The success rate of ED&C for BCC depends on the clinician’s skill using the curette. When using the curette for BCC, the tumor’s physical consistency is different from surrounding normal skin. A skilled clinician can detect subclinical extension of the tumor based on this physical consistency and obtain adequate margins beyond this subclinical border (usually 2-4 mm). Reported recurrence rates are as low as 1.6% in a prospective cohort study of 93 patients treated with ED&C at a VA hospital[4] to a range of 5.7-18.8% reported in a structured review.[5]

Complications

Electric shocks are a risk, especially when a grounding pad is not used and the current is dispersed randomly throughout the body, creating the buildup of static electricity. Shocks may be felt by the patient if there is contact with grounded objects such as nearby metal or metal on the treatment table. Shocks may also be delivered to grounded people nearby, including the practitioner. Not making or breaking contact with the patient during current application may minimize the risk.[1]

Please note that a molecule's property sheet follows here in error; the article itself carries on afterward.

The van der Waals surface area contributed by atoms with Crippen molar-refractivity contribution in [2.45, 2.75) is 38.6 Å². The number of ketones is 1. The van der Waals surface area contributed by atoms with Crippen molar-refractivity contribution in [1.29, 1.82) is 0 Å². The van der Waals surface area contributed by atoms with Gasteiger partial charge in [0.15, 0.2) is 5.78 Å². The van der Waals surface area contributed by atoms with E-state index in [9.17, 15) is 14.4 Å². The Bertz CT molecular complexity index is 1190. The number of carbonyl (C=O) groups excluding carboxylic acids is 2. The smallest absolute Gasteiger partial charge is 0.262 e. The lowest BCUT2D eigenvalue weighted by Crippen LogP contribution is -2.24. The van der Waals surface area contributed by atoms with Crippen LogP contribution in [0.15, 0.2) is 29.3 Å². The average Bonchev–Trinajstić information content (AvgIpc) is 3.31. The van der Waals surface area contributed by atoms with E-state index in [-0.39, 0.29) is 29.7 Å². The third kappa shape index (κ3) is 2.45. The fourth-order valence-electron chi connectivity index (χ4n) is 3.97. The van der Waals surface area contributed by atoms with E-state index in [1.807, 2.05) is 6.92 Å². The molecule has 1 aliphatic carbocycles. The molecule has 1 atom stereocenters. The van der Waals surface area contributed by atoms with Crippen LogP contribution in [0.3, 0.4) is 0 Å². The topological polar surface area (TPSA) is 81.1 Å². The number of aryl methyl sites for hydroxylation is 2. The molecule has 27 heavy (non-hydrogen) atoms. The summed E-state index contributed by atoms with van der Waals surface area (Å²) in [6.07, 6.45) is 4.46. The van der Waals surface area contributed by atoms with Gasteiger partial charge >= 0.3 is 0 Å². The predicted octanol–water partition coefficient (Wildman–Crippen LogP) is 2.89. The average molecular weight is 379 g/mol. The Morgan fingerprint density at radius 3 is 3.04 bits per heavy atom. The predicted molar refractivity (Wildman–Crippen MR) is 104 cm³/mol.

Burns may occur in the presence of flowing oxygen or when flammable cleansers such as alcohol are used. The use of nonflammable cleansers such as povidone-iodine or chlorhexidine may eliminate the risk.[6] It may also occur after the use of aluminum chloride solutions that contain alcohol.

Electrical burns may occur if a patient is in contact with a grounded object, creating a low-resistance path that concentrates the current in a small surface area. Intravenous poles, rectal temperature probes, and electrocardiography needles or plates are hazards.[1] In addition, electrical burns may result from current channeling (see Contraindications) and faulty placement of the grounding pad. Avoiding placement of the grounding pad over metal implants, scar tissue, and bony prominences, as well as ensuring good contact between the grounding pad and the skin, will minimize the risk of burns.[1]